LONDON, Sept. 20 (UPI) -- One of the major concerns inherent in the possible avian-influenza pandemic is the disease's extraordinarily high death rate, which is more than half of known cases. But officials are now questioning whether this is indeed the case.
Both South Korea and Indonesia have recently announced cases of avian-influenza infection in humans that were not identified until after the person in question had been infected by, and had recovered from, the disease.
At the moment, experts say, there has not been enough evidence of mild avian-influenza infection to drastically reduce the disease's mortality rate, nor even to revise it. But, they concur, the possibility merits further study.
Reduced virulence is a possible indicator that avian influenza is preparing itself to become more transmissible -- as this column has noted for the past 11 months, reduced virulence can lead to increased transmissibility, as diseases are less able to infect large swaths of people when they kill their host before the infection has been passed on -- and it is this fact that health officials wish to monitor more closely, especially as the rainy season in Southeast Asia and the autumnal bird migrations are likely to lead to increased reports of both avian and human infections.
Speaking over the weekend and cited by Canada's CBCNews, Dr. Michael Osterholm, avian-influenza expert and director of the University of Minnesota's Center for Infectious Diseases Research and Policy, said: "We need to keep monitoring it.
"Because, frankly, one of the indications that there may be a changing epidemiology with this is, in fact, if we start seeing larger and larger percentages of individuals who are asymptomatic or only mildly ill that we can clearly confirm as having H5N1 infection."
The Indonesian case, which was made public last week, involved a man who had blood tests for H5N1 performed. Although the man was not ill, the test results showed he had been infected with avian influenza, most likely earlier this year, when he cared for his sister, a confirmed bird-flu case.
While looking after his sister, the man had complained of abdominal pain and had suffered from a persistent cough, but his symptoms were so mild that he was not tested for signs of H5N1 infection.
In South Korea five workers who had culled infected poultry between 2003 and 2004 -- out of more than 2,000 who were submitted to blood tests -- were found to have H5N1 antibodies in their blood, a sure sign that they had been infected with the disease at some stage, although none displayed avian-flu symptoms at the time.
While these cases were no doubt lucky to have survived avian flu, and to have suffered from it so mildly, they may in turn be the key to finding a cure for the disease that -- using current rates of infection and mortality -- has killed nearly 60 percent of known cases.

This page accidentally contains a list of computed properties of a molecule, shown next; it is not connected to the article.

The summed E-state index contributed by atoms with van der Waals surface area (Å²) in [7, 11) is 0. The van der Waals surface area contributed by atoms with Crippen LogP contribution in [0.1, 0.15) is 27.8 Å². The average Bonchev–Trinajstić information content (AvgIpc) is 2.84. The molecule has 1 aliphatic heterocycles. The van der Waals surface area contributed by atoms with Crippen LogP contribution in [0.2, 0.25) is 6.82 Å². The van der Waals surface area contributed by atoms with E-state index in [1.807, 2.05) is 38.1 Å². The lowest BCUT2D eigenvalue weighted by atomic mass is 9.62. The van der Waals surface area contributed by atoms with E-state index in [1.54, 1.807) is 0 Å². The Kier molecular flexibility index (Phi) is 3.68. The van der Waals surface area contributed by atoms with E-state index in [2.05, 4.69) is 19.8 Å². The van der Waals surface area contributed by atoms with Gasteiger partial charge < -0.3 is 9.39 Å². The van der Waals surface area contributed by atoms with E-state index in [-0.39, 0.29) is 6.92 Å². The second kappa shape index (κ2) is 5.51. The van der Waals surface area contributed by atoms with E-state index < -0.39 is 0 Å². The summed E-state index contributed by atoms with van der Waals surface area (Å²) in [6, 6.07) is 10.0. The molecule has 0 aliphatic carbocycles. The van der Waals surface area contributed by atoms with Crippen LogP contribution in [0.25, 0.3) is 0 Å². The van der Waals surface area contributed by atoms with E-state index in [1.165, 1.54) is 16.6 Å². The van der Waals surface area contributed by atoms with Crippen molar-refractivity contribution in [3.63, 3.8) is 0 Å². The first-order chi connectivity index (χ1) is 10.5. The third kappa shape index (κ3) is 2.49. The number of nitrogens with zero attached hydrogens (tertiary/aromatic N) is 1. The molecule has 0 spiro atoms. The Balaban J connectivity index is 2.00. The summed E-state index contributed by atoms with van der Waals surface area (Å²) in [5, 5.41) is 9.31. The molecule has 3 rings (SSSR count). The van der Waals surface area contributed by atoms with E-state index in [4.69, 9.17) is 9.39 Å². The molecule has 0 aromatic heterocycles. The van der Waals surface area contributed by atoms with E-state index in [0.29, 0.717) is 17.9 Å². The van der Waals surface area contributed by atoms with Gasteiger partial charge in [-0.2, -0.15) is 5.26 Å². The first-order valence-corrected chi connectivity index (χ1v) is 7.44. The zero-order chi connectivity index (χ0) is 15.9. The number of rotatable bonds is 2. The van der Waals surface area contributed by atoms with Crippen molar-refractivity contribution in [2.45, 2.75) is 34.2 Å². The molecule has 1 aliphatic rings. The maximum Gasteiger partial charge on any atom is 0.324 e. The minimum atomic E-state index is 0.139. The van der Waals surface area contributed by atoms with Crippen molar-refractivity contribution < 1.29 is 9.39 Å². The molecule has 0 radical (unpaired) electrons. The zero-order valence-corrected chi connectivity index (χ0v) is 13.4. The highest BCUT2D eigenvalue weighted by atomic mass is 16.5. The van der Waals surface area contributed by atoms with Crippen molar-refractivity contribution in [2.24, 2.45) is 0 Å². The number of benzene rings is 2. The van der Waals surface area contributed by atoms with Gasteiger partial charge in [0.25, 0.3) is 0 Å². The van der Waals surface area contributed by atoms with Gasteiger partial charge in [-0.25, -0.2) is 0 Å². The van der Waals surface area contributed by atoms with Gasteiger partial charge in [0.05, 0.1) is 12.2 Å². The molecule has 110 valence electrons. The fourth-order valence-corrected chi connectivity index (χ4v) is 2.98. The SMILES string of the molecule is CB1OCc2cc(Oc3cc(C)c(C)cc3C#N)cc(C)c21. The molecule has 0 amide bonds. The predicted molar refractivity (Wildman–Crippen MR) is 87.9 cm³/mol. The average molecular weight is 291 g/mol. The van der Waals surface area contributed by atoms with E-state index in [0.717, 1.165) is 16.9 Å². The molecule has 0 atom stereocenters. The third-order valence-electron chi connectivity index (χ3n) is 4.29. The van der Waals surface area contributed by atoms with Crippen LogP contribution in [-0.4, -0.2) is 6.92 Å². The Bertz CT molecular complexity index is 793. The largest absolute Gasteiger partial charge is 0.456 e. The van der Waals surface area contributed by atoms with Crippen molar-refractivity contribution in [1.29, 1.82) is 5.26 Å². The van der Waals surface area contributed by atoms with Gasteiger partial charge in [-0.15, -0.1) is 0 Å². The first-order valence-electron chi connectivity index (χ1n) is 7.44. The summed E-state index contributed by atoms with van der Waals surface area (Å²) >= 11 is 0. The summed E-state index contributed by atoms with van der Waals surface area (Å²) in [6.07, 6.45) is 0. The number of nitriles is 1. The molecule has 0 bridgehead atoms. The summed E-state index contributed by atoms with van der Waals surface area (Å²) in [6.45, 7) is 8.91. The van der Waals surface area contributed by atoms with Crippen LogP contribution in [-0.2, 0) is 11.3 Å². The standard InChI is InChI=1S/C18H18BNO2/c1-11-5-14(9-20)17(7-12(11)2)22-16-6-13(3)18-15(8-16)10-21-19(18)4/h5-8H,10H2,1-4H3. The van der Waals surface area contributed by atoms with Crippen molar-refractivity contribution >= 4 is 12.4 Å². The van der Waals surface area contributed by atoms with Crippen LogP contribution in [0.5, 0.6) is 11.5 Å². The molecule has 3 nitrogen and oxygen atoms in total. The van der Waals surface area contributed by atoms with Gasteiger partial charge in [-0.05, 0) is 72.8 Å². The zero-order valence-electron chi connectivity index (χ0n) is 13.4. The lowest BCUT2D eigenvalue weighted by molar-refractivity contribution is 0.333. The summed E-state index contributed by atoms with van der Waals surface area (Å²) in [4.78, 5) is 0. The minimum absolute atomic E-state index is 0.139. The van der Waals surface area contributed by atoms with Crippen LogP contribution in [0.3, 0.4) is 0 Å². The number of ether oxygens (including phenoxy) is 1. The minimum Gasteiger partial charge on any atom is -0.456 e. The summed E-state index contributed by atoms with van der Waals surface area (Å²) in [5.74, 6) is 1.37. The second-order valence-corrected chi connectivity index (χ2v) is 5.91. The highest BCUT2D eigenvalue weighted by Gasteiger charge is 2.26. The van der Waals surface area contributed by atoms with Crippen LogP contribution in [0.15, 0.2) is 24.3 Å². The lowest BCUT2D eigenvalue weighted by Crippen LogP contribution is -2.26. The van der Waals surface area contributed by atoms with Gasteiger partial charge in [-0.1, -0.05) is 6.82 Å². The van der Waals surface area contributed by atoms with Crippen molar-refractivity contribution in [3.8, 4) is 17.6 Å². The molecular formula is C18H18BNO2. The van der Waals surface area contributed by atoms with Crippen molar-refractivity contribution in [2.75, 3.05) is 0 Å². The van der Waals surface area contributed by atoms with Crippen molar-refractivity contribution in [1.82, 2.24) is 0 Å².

What remains now is for more work to be done into investigating why these lucky few were not only capable of fighting the disease, but did so without even knowing they were infected.
The World Health Organization and Indonesia are at odds over what constitutes a human case of avian influenza. The disagreement follows an earlier redefining of human avian-influenza infection in humans by the WHO, which saw the number of confirmed Indonesian cases rise.
The Indonesian Health Ministry has so far abstained from adopting the new definition of bird-flu infection. This refusal will not change the global infection statistics, however, as the official figures are those released by the WHO.
Santoso Soeroso, head of the Health Ministry's avian-influenza verification team, explained that the WHO's definition has been altered so that it is less restrictive, meaning that cases of bird-flu infection can, in theory, be identified and treated earlier.
According to the new WHO standards, those suffering from acute lower respiratory infections -- difficulty breathing, shortness of breath, fever and cough -- should be treated as possible cases of avian influenza.
The Indonesian Health Ministry currently uses acute higher respiratory infection as a sign of possible bird flu.
Soeroso said: "It's like catching fish with big-holed nets. We may be able to identify possible cases when patients reach the stage that the flu is incurable."
According to a report in the Financial Times over the weekend, the current Thai political crisis that has resulted in the government being deposed in a bloodless military coup may have contributed to the spread of avian influenza in the country.
Thailand had been working hard to combat the spread of avian influenza in the country's poultry, and until earlier this year it appeared that their efforts had been effective. But an outbreak in poultry along the Mekong River on the Laotian border earlier this summer showed that the virus was still present in a country believed to have defeated it.
Dr. David Nabarro, the United Nations' senior coordinator for avian influenza, told the Financial Times that he thought the changing political face of Thailand -- whose parliament was dissolved earlier this year by former Prime Minister Thaksin Shinawatra, who was ousted this week in a bloodless coup -- may have contributed to the disease's re-emergence.
"You don't maintain control over this disease unless there is regular top-level direction from a committed senior political figure that wants to be sure that the necessary activities are being undertaken," Nabarro said.